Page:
Monday, August 25, 2008

Impossibility in memory forgetting: Atonement (Part II)

The thin borderline between fantasy and memory was heightened with Briony constantly revisiting her childhood memory, consciously in the form of a letter asking for forgiveness from her sister and a novel draft based on the event she saw by the fountain; unconsciously in the form of day-to-day conversation with other nurses, from which we grasped bit by bit Briony's real feeling towards Robbie, and hence disclosing the part of memory she had screened off and repressed over the years. Lots of mirror shots were used throughout the film to associate the kind of vanity in story telling by exposing the ego in each of the character, if we recall Lacan's mirror stage of "I". Briony has constantly been splitting among her outer self and inner ego. Is not it the same for memory? How could we tell the truthfulness of our memory? Are they only fantasies or more accurately dreams?

In the first part of the story, we might well be thinking that Briony experienced tremendous shock from what she saw happening between Robbie and her sister Cecilia by the fountain. She immediately expressed her shock through the narrative of her play, in which she rhetorically paralleled Robbie to the character of her story and described him as "the most dangerous man in the world", which led to her preconceived "mistake" in accusing Robbie for the molestation after the second shock in the library. Fantasy and memory again intertwined within little Briony's mind. It was through memory that Briony's fantasy got nourished, while from the other way round, it was through fantasy that Briony's memory got revived and relived. As Deleuze described, "writing is a question of becoming, always incomplete, always in the midst of being formed, and goes beyond the matter of any livable or lived experience." (1) Briony's writing (fantasy) was constantly refining and redefining her personal experience that lived through memory. It was never formed in a chronological and ontological way.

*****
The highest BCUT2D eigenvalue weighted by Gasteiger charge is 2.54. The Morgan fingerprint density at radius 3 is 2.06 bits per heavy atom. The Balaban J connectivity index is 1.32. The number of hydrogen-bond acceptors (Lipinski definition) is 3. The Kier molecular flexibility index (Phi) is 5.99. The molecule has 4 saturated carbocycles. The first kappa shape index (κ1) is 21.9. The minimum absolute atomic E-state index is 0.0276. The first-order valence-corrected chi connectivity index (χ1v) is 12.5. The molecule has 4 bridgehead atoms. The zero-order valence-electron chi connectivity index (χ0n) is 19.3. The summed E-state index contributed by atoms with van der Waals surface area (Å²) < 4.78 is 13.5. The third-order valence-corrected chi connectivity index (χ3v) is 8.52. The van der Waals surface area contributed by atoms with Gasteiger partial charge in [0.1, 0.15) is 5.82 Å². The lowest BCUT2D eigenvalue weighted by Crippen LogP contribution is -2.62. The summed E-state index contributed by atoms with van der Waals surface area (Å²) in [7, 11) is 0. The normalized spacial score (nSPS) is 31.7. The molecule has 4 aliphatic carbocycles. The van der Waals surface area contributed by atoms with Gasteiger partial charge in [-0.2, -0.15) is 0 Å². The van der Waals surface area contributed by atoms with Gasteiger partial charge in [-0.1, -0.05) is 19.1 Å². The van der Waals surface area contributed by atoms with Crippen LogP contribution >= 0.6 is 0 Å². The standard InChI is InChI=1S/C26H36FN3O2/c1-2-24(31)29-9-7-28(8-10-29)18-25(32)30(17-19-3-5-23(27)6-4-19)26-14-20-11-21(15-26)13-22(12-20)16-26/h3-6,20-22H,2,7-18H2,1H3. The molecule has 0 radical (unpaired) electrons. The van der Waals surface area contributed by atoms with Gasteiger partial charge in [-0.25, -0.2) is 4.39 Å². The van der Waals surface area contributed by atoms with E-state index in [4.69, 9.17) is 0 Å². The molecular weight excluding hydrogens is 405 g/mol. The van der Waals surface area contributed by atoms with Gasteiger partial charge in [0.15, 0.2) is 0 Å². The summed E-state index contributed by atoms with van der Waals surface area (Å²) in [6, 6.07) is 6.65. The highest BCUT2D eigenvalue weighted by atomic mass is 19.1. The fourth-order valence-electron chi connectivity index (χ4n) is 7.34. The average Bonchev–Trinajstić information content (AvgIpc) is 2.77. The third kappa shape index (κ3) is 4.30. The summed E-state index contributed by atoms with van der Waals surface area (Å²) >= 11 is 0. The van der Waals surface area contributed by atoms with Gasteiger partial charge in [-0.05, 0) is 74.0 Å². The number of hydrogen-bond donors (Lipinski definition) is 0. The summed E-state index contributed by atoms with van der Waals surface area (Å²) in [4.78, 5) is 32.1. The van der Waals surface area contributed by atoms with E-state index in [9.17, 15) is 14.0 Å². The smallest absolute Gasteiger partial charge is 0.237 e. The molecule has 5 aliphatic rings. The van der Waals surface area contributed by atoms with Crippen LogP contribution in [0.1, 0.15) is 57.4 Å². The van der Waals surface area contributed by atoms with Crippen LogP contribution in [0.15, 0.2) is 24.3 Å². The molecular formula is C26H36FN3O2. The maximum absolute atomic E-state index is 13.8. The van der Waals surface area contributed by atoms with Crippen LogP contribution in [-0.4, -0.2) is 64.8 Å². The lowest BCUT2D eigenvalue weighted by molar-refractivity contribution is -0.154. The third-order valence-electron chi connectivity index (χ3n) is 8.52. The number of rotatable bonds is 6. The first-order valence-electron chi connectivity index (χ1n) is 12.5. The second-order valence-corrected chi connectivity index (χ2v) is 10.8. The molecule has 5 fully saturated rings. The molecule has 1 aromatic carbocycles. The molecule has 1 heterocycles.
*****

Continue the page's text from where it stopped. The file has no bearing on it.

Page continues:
It was not until the flashback of Robbie saving Briony by the river bank were we able to know the true feeling of little Briony. She has been repressing her love towards Robbie whom she regarded as a "crush" when she was 18. By then, it would make full sense to interpret the accusation as repulsion out of jealousy. That "mistake" made in remembering the assault was to a certain extent quasi-deliberative. As Briony watched the incident, we were immediately flashbacked to the actual scene from the perspective of this "two figures by the fountain", learning the true story behind. With a smooth transition from the previous to the present scene, this part of flashback worked as a holistic structure of the story rather than a distinctive intervention. One might realize that it was a flashback very lately if he or she missed a second of attention to the details. It not only brought us back to the past just a moment ago, but at the same time challenged our conventional way of looking at past events. Was it really past or simply living along with our ongoing memory? When we perceived it as something that followed, it might turn out to have happened before. "Memory is of the past" as historians put it but here we could see the linear temporality of memory being broken down and challenged by cinematic approaches.

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